Calendar Highlights: Fall 2013 exhibits at SMU

SMU-in-Taos

Calendar Highlights: Fall 2013 exhibits at SMU

As the school year kicks off, be sure to make time for the five exhibitions at SMU this semester.

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Image c/o Meadows*

The Stewart Album: Art, Letters, and Souvenirs to an American Patron in Paris 

The Meadows Museum presents their recent acquisition of an “album for cartes de visite” compiled by William H. Stewart. The vast collection of artwork, photographs and letters gives insight into not only Stewart but other important Spanish artists of the modern era. The exhibit runs through Sunday, Nov. 10, 2013 and is free for SMU faculty, staff and students.

Photographs from Taos, New Mexico by Debora Hunter 

SMU Associate Professor of Art Debora Hunter has photographed the cultural landscape of Taos for the past 10 years, focusing her work on the question of man versus nature. Her Photographs from Taos, New Mexico are on display through Saturday, Oct. 12, 2013 in the Pollock Gallery, Hughes-Trigg Student Center. The exhibit is free. Hunter will also host gallery talks at noon Wednesday, Sept. 18 and 1 p.m. Saturday, Sept. 21. Both special events will detail the photographs in relation to consumer culture and the diminishing natural resources.

Screen shot 2013-09-09 at 12.45.01 PM

Post Chiaroscuro: Prints in Color After the Renaissance 

This exhibit features artwork that “explores how color prints were made after the 16th century, when the technique known as chiaroscuro woodcut had been developed.” Specifically, there are three main printing techniques detailed in the exhibit: intaglio, relief and planographic. The Post Chiaroscuro exhibit is curated by Samantha Robinson, a second-year M.A. student in art history, and runs from Monday, Sept. 16-Friday, Dec. 13, 2013. The exhibit can be found in the Hawn Gallery of the Hamon Arts Library, Owen Arts Center, and is free and open to the public.

Manuscripts in the Islamic Tradition 

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Bridwell Library presents a collection of sacred texts in a new entry hall exhibition, Manuscripts in the Islamic Tradition. The show features manuscripts of the Quran and Dala’il al-Khayrat. All the manuscripts showcase detailed craftsmanship including calligraphy, painting and outstanding colors. The exhibit runs through Thursday, Dec. 12, 2013 with free entry to the public.

Fifty Women 

Bridwell Library will showcase Fifty Women in the Elizabeth Perkins Prothro Galleries through Thursday, Dec. 12, 2013. More than 50 books will be featured, dating from the Middle Ages to the beginning of the 20th century. All books were written, produced, owned or inspired by women, and the roles that women held – saints, queens, authors, artists, mothers.

Screen shot 2013-09-04 at 3.11.15 PM

*Selection of Pages from The Stewart Album, 2nd Half of the 19th Century, Meadows Museum, SMU, Dallas. Museum Purchase Thanks to a Gift from The Eugene McDermott Foundation and Ms. Jo Ann Geurin Thetford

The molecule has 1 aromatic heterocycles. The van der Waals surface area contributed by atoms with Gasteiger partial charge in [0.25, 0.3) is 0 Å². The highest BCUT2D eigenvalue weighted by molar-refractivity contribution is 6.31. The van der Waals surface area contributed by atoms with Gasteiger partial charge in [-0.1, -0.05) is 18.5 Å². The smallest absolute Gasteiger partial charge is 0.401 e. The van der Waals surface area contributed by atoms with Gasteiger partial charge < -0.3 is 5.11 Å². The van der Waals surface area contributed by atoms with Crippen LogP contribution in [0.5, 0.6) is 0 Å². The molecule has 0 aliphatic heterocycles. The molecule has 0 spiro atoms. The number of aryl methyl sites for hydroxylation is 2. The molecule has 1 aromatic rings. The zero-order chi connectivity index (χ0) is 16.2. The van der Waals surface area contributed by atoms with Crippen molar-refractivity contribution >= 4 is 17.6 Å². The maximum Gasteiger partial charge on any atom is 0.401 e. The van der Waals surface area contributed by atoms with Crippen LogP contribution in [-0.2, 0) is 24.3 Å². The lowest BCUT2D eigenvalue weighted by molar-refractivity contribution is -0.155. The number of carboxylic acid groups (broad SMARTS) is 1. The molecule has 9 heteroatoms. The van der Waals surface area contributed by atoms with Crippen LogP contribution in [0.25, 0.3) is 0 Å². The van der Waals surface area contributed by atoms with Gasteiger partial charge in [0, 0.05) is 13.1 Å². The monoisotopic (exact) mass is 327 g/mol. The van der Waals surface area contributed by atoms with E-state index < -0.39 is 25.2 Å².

September 10, 2013|Calendar Highlights|

Calendar Highlights: May 6, 2013

Summer is nearly here — the end of Spring 2013 (and another semester) at a glance:

celebrating

  • May 6: Last day of instruction
  • May 7: Reading Day
  • May 8-14: Examinations (no exams scheduled for Sunday)
  • May 16-31: May Term 2013 for SMU Campus and SMU-in-Taos
  • May 17-18: May Commencement Weekend
  • May 27: University Holiday, Memorial Day
  • June 6: Last day to file for August Graduation

Friends of SMU Libraries: The Friends of SMU Libraries is holding their annual dinner and meeting at 6 p.m. Monday, May 6 at Seasons 52, located at Northpark Center. Featured speaker Hugh Aynesworth is a journalist, author and historian and will be presenting his most recent work, Witness to History, a personal retrospective on the JFK assassination 50 years after the event. This event is $45 per person and registration is required.

Beta Test: Visit SMU Guildhall graduate students in the Hughes-Trigg Commons on Tuesday, May 7, to playtest the unique video games they created. Stop in anytime from 9 a.m. to 2 p.m.

End of 2013 Tate Lecture Season: The final Tate Lecture of the 2012-2013 season is Tuesday, May 7, 2013. The season will close with Álvaro Uribe. As always the Student Forum is at 4:30 p.m. in Hughes-Trigg and the lecture is at 8 p.m. in McFarlin Auditorium.

May 3, 2013|Calendar Highlights|

SMU-in-Taos now accepting Summer 2013 course proposals

SMU-in-Taos logoSMU-in-Taos is now accepting course proposals for its 2013 Summer Terms with a deadline of Friday, Oct. 12, 2012.

The course proposal form for Summer 2013 can used for proposals for the May, June and August Summer Terms. Submit the form and all requested materials to the SMU-in-Taos Office  E-mail proposals to Executive Director Mike Adler.

Your paperwork should include:

  • application form
  • syllabus with proposed field trips
  • flyer
  • reading list

Syllabi, reading lists and other supporting documents can be considered as drafts and changed prior to the course being offered. Incomplete applications cannot be considered.